Be friendly

In the traditional office: putting on a smile.

Smiling is contagious. Our smiles light up the areas of the brain linked to happiness, which is why the people we smile at tend to smile back and/or feel a stronger sense of connection with us. One of the best ways to make a great first impression is simply to smile when you’re meeting your new team members

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In the hybrid office: punctuate properly.

Obviously, you should be sure to smile and authentically laugh during video meetings. However, with the increased reliance on digital and written communication punctuation has become the key determinant of tone. You can “smile” in an email by using exclamation points and emojis (within reason). One of my favorite strategies is to always end my emails with a nice and simple phrase like “looking forward to connecting on our call tomorrow” or “have a great weekend.”

Build a relationship with your manager

In the traditional office: bringing your boss coffee.

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One of the easiest ways to get on your boss’s good side, especially if there is a long day ahead, used to be bringing your boss a cup of coffee in the morning. That cup of coffee would be the starting point of a conversation that could lead to you learning more about potential projects and opportunities.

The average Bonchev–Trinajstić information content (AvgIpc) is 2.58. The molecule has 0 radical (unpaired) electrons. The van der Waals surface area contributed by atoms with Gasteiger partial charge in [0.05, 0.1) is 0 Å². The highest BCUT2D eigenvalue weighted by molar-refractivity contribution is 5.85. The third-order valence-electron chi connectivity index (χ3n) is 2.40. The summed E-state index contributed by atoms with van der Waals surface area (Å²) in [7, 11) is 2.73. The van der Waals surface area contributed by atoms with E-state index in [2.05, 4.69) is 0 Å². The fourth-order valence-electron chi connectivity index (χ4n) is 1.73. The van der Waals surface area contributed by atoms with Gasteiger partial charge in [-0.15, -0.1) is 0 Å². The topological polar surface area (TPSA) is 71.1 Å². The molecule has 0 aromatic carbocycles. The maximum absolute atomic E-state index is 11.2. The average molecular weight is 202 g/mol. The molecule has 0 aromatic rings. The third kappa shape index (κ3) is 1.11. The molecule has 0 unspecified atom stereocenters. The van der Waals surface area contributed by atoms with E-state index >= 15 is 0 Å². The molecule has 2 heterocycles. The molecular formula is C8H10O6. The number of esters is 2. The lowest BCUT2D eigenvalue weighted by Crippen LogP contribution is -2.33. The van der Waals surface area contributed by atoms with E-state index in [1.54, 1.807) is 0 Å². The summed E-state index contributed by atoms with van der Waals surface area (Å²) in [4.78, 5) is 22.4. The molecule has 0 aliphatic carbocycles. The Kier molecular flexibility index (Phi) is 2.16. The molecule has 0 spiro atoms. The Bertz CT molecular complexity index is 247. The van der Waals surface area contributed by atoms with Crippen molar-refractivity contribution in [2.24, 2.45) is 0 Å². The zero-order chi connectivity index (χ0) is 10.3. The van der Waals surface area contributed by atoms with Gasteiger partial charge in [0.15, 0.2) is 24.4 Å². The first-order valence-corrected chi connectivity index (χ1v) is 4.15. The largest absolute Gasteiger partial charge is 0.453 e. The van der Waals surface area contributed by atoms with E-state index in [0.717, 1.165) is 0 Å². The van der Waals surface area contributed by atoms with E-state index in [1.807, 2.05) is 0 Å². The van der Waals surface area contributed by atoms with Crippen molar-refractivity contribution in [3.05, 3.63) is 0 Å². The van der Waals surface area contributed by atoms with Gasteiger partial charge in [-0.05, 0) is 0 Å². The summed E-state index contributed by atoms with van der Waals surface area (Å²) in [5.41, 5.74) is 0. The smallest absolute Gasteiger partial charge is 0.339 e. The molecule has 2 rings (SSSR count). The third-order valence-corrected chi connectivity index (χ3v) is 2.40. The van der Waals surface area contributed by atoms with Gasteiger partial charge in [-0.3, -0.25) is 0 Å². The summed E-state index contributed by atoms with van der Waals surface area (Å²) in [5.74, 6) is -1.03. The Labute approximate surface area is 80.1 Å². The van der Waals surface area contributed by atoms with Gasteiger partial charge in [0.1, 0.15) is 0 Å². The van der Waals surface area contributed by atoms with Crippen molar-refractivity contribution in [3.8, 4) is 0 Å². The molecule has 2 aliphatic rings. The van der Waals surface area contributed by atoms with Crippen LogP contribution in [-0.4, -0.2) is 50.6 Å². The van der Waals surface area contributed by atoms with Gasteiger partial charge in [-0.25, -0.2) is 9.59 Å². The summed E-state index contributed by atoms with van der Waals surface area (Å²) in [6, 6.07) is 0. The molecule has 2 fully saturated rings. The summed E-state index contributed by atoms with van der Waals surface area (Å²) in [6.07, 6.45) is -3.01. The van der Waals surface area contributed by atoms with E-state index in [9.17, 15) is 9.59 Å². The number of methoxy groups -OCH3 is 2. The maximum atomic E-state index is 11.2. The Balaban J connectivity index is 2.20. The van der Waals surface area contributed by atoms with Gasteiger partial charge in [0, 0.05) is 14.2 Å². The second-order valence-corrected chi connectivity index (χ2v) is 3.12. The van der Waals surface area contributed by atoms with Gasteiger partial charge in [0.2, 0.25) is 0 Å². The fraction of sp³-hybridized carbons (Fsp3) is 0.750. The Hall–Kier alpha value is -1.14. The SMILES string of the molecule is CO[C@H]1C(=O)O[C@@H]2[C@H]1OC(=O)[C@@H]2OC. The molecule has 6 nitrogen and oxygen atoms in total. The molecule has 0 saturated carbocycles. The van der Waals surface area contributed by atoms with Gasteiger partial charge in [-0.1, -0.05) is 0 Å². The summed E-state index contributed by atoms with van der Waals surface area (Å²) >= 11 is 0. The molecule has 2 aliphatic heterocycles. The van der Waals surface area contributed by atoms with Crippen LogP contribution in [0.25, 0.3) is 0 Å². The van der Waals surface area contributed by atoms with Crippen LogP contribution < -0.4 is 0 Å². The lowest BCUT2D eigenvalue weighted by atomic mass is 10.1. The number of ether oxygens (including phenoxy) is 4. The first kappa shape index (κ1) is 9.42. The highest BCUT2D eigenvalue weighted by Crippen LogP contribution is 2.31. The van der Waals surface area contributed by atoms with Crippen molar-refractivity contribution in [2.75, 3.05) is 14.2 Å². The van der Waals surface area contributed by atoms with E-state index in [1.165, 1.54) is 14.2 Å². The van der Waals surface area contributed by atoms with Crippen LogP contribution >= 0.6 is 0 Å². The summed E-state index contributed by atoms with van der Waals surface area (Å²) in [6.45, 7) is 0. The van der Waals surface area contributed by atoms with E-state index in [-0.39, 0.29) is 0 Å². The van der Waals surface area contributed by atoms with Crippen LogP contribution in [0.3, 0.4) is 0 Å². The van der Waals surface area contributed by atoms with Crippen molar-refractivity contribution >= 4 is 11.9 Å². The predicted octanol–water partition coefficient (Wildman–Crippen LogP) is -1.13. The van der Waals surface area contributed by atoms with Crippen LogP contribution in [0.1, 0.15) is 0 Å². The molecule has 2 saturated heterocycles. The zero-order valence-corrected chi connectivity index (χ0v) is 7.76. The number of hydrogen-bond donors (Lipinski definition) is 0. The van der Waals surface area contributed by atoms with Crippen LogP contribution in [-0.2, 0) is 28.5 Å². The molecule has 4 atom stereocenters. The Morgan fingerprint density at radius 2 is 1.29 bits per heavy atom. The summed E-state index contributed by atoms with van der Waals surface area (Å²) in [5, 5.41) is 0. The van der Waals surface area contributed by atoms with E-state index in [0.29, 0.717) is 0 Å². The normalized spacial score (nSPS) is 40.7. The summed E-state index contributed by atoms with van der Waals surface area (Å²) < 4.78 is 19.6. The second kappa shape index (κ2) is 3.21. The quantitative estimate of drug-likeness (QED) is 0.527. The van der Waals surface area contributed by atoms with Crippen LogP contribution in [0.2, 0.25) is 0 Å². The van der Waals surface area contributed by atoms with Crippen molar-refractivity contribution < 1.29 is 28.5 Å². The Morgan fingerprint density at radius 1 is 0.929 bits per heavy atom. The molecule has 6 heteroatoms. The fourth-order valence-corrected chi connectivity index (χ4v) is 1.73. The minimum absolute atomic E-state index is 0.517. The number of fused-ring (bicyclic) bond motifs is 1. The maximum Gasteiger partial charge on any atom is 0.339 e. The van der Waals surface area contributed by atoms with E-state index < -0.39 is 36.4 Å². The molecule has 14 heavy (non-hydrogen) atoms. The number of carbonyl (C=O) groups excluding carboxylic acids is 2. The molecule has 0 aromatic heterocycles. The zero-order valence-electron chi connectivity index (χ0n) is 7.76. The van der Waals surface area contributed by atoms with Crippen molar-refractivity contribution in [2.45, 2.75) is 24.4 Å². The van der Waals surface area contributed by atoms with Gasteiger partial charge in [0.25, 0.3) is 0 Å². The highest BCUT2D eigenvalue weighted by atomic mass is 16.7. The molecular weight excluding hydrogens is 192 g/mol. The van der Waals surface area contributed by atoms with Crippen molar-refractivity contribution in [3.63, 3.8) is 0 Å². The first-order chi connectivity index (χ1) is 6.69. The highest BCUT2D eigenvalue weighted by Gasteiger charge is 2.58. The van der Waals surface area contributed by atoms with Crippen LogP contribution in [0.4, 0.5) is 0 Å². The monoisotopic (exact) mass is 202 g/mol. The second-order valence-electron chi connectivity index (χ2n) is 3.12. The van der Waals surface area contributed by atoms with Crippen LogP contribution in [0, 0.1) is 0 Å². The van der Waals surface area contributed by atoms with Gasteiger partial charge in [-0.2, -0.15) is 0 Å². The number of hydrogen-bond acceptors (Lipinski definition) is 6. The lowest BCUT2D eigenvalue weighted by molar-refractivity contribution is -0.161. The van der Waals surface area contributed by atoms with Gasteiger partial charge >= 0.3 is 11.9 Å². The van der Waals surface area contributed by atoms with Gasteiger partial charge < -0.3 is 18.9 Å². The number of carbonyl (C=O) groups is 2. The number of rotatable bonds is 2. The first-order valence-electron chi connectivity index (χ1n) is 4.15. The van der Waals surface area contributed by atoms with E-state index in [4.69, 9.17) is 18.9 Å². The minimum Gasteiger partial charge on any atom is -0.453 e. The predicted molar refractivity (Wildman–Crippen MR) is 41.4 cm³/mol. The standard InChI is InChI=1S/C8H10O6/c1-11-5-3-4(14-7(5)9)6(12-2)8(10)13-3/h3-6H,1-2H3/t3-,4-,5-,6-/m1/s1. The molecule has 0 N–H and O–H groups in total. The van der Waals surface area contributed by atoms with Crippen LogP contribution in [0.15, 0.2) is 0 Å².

In the hybrid office: leverage digital tools to provide value.

While you could order your boss coffee on UberEats or DoorDash, the best way to build a relationship with them is to actually provide value. One example is that as a new hire you might not be invited to an important Zoom meeting with a client, however, you can ask to watch the recording and take detailed notes to share with your manager and the team. Hopefully, the next time there is an important meeting with that client, you’ll get invited.

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Become indispensable

In the traditional office: going to the annual industry conference.

Learning and career development used to be relatively limited to company events and industry expos.

In the hybrid office: teach your boss new technology.

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Not only can you continue to expand your own knowledge and skill set through endless online courses, but also you can help your manager and more senior employees. One of the biggest assets of being young is having a fresh perspective. Whether it’s explaining how Clubhouse works or what the latest TikTok viral challenge is (or maybe in six months there will be a new platform we haven’t even heard of yet taking the world by storm), one of the best ways to provide value is to share new trends and current information with your leaders, which will ultimately help them make better decisions.

While I know that this graduation is a far cry from the one you had envisioned, I can promise you that great opportunities are on the horizon. Communication, and specifically communicating via digital mediums, is no longer a “soft skill;” it is the new power skill that will define this decade. You have the ability to use your digital body language to stand out from the start of your career.


Erica Dhawan is a leading expert on 21st century teamwork and communication. She is an award-winning keynote speaker and the author of the new book Digital Body Language. Download her free guide to end digital burnout here and follow her on Linkedin.